The latest thriller by Robert Ludlum follows the exploits of a group of covert agents as they try to uncover the secrets of a mysterious lethal disease and its implications. However, what they do not realize is that the disease is only a small part of a much bigger conspiracy.
The book takes place in the modern day and age, but the events unfold in many locales- from Washington D.C. to Berlin to Moscow, and changes between these locations are done at a pace that will keep any reader on edge. Although written in 3rd person, the book still manages to catch character’s thoughts and feelings, and also show how these affect their decisions.
Lieutenant Colonel Jon Smith, a member of a secret U.S. agency loyal only to the President, is the character who originally finds out about the disease through a meeting with a fugitive Russian scientist. However, when the scientist is murdered after passing the information, Smith is led to believe that his own life is in danger.
It is then that agents Fiona Devin and Oleg Kirov are asked to assist the Lt. Colonel in finding out more about the mysterious disease. Halfway across the world in Afghanistan, CIA agent Randy Smith has discovered information that leads her to believe that an East-German bio-weapons scientist, Wolf Renke, who was presumed to be dead, is still alive and on the loose.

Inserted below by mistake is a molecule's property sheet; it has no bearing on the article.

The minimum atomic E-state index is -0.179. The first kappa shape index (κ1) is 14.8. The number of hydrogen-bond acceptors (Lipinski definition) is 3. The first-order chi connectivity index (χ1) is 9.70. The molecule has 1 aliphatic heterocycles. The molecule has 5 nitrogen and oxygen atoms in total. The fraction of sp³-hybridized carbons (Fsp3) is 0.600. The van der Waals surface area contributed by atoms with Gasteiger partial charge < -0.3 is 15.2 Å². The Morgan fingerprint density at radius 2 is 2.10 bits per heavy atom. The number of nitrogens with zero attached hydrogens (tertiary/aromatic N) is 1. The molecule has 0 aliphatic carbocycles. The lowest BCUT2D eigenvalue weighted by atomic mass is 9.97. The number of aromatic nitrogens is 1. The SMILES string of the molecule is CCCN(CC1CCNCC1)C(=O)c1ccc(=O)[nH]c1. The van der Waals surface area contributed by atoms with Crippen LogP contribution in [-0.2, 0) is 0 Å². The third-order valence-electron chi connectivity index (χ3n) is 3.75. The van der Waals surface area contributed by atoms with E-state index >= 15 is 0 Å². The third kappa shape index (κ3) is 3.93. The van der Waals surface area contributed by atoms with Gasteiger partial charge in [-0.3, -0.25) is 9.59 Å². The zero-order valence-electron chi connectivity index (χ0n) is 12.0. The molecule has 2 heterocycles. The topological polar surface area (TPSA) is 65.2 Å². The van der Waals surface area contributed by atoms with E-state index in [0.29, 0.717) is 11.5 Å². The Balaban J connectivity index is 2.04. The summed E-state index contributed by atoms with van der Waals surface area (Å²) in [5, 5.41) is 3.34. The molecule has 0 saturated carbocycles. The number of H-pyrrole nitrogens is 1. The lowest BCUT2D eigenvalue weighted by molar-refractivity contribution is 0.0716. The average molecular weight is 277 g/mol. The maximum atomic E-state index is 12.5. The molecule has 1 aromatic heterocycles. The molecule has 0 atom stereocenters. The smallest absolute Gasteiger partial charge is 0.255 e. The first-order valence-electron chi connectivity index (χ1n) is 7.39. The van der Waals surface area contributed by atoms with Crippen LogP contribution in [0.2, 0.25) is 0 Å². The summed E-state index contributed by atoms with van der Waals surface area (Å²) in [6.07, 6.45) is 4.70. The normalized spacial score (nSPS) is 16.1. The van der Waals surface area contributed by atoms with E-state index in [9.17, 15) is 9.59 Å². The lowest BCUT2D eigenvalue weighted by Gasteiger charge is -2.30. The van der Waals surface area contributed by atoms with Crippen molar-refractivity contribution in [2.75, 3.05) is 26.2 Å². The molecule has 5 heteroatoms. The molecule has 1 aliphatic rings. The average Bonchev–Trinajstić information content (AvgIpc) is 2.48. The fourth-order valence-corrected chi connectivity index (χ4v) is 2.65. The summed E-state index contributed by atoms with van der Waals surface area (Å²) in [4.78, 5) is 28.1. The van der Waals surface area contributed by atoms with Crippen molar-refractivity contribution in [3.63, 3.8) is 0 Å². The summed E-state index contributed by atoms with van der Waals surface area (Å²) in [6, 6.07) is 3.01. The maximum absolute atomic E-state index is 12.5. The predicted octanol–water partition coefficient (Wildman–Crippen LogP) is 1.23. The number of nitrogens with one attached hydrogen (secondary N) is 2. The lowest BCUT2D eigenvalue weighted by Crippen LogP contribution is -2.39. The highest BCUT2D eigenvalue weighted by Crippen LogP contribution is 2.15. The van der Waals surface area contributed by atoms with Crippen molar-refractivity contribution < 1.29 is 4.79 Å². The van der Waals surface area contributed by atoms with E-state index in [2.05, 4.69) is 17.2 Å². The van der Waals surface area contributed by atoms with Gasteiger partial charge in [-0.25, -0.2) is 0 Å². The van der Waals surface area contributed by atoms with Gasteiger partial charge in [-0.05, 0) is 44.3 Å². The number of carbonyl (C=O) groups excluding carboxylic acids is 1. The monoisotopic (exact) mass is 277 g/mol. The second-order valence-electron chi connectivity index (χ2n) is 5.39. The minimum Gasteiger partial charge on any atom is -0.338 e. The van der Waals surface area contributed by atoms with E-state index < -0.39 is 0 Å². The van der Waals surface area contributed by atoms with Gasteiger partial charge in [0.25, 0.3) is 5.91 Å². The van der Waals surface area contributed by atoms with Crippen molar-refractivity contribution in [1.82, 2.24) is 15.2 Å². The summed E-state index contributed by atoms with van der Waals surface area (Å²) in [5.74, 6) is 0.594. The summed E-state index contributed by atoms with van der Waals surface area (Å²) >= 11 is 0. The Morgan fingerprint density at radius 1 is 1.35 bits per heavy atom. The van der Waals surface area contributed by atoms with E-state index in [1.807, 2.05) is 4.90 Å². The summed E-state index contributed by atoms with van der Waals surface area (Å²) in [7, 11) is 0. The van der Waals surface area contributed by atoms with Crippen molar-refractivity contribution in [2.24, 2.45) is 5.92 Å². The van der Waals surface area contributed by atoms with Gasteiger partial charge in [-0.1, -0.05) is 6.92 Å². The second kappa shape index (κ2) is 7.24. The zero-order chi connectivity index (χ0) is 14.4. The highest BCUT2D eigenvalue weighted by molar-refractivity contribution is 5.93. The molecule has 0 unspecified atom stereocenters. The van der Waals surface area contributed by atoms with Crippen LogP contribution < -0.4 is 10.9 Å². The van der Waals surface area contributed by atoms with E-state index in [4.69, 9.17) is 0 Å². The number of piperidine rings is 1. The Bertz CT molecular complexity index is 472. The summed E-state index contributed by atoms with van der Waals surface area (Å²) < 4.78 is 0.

Meanwhile, in the collection of East European countries bordering Russia, scores of top analysts and military leaders have been discovered to be dead or dying. Coupled with rumors that Russia has been building up forces on its borders, the agents are led to believe that the disease is actually a bio-weapon that is being used as part of a much bigger plan of Russia to take over its neighboring countries.
Fighting in a race against time, the agents follow leads across the world in order to stop Renke before the damage done is irreplaceable. Hot on their trail are Moscow’s top security agents and hired gunmen, intent on protecting the operation.
The book is somewhat like a documentary, describing the events unfolding as they happen in different settings. Because of this format, the book seems to have multiple climaxes- each taking place at a different time and location. In spite of this however, the authors manage to tie in the events seamlessly, making for a thrilling read. The level of detail is great enough to give a sense of realism, yet not so much as to make it cumbersome. For example, a vehicle would be described by its real-life name, and not simply a “car.”
Overall, the fast pace, simultaneous events, and realism of this book combine together in a way that is sure to thrill even the most critical of readers.